In 1972, Kumsheen Secondary School in Lytton destroyed by fire

Overhead view of the T.U. Auto Camp in Cache Creek, date unknown. The site is now occupied by the post office; what is now the Todd Road Bridge is to the left of the picture, just out of view. (Photo credit: Ashcroft Museum and Archives)Overhead view of the T.U. Auto Camp in Cache Creek, date unknown. The site is now occupied by the post office; what is now the Todd Road Bridge is to the left of the picture, just out of view. (Photo credit: Ashcroft Museum and Archives)
Another undated view of the T.U. Auto Camp in Cache Creek, looking north along Old Cariboo Road. (Photo credit: Ashcroft Museum and Archives)Another undated view of the T.U. Auto Camp in Cache Creek, looking north along Old Cariboo Road. (Photo credit: Ashcroft Museum and Archives)
Undated photo of the T.U. Auto Camp in Cache Creek (at l), looking north along the Bonaparte River to what is now the Todd Road Bridge. (Photo credit: Ashcroft Museum and Archives)Undated photo of the T.U. Auto Camp in Cache Creek (at l), looking north along the Bonaparte River to what is now the Todd Road Bridge. (Photo credit: Ashcroft Museum and Archives)
A sign on the hillside to the west of Old Cariboo Road at Todd Road in Cache Creek advertising the nearby T.U. Auto Camp. (Photo credit: Ashcroft Museum and Archives)A sign on the hillside to the west of Old Cariboo Road at Todd Road in Cache Creek advertising the nearby T.U. Auto Camp. (Photo credit: Ashcroft Museum and Archives)
An undated photo of the T.U. Auto Camp store and restaurant on the west side of what is now Highway 97 just north of the junction with Highway 1. (Photo credit: Ashcroft Museum and Archives)An undated photo of the T.U. Auto Camp store and restaurant on the west side of what is now Highway 97 just north of the junction with Highway 1. (Photo credit: Ashcroft Museum and Archives)

125 YEARS AGO: MAY 22, 1897

Tree Trouble: Last Sunday morning a large tree came sailing down the Thompson river and caught on one of the piers of the bridge. Through the efforts of J.B. Bryson and another man it was finally loosened shortly after noon. The tree was about three feet through at the butt, and would no doubt have caused incalculable trouble had it not been freed.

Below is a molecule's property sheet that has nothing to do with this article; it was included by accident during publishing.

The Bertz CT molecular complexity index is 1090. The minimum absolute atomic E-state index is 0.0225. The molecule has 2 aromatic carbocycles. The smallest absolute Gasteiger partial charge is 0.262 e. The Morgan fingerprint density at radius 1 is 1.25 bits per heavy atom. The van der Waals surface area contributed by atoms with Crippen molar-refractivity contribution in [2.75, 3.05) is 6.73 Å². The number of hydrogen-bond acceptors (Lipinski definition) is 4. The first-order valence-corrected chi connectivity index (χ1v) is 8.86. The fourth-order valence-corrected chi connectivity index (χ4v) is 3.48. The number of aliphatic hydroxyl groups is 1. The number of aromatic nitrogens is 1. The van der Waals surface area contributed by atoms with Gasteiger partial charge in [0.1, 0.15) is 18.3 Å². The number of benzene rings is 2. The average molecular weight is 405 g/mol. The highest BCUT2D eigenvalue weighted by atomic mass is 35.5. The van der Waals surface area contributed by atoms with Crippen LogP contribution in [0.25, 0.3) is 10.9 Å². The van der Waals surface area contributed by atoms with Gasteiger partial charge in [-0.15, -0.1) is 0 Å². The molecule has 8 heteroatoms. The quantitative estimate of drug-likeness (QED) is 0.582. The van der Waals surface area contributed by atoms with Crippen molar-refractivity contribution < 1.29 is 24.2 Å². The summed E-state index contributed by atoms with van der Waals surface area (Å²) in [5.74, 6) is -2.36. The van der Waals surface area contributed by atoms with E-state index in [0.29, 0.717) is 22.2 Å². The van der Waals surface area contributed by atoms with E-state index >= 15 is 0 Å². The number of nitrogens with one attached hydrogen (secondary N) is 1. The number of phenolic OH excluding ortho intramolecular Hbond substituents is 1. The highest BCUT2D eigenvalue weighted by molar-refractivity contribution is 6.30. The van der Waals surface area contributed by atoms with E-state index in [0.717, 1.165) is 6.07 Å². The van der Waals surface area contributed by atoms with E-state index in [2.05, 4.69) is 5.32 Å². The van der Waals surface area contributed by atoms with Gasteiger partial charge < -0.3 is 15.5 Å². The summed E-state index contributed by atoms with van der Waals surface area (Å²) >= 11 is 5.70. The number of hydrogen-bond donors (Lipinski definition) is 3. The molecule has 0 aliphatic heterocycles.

Canada’s Population: The population of Canada steadily progresses. As estimated by the department of agriculture for the last fiscal it is 6,125,436. The census of 1891 showed that the figure was 4,833,239. The estimates that are made from year to year are based on the immigration returns and the average birth and mortality rate. [The 2021 Census of Canada shows Canada’s population at 36,991,981.]

100 YEARS AGO: MAY 19, 1922

Baseball Match: On Sunday a baseball game was played on the “park” between Ashcroft and a team composed of boys on their way to Cedar Creek. The scoring was large, 14 to 6, in favour of Ashcroft, of course.

How Forest Fires Start: Do your part in preventing fire becoming master. Look after your camp fire, see it is dead out. Do not throw matches or burning material or ashes where they might ignite leaves or twigs or rubbish, and thus set fire to the forest.

Recreational Use Of Forest Reserves: The forest reserves are steadily coming into more general use for recreative purposes. Each year shows an increase in the number of cottages erected at the various summer resorts. Camping and picknicking parties find healthful pleasure on the shores of the various lakes, and those resorts which are accessible by automobile are visited by considerable numbers each week-end and holiday during the season.

75 YEARS AGO: MAY 22, 1947

Canvass Next Week For Swimming Pool: Commencing next week the Ashcroft Swimming Pool Committee will canvass the town of Ashcroft and district for funds to complete the pool across the river. This pool is something that Ashcroft has been wanting for a good many years. Your support is urgently needed and when the committee calls on you, for a donation, be generous to them. Don’t waste their time arguing. They want all the funds they can get now, not tomorrow or next week. We are on the verge of having one of the greatest recreation facilities any town would wish for. Let us not fail to back it up 100 per cent.

TU Auto Camp Improvements: A modern, clean homelike atmosphere is what Mr. Brooks of the T-U Auto Camp at Cache Creek believes in. Not satisfied with the way the camp looked, he has been doing extensive building and decorating lately. He has had an up-to-date shower building erected for tourists, and has installed running water taps and sinks in all his cabins. Other facilities here are dining room where the appetites of the traveling public can be satisfied, and a large, well-stocked store full of everything required by tourists or householders around the district. Besides all these conveniences he has two gas pumps ever ready to fill the tanks with Imperial gas. This camp is ideally situated on the banks of the Bonaparte river, where there is fishing. The place is well shaded for cooling off purposes during hot summer travelling.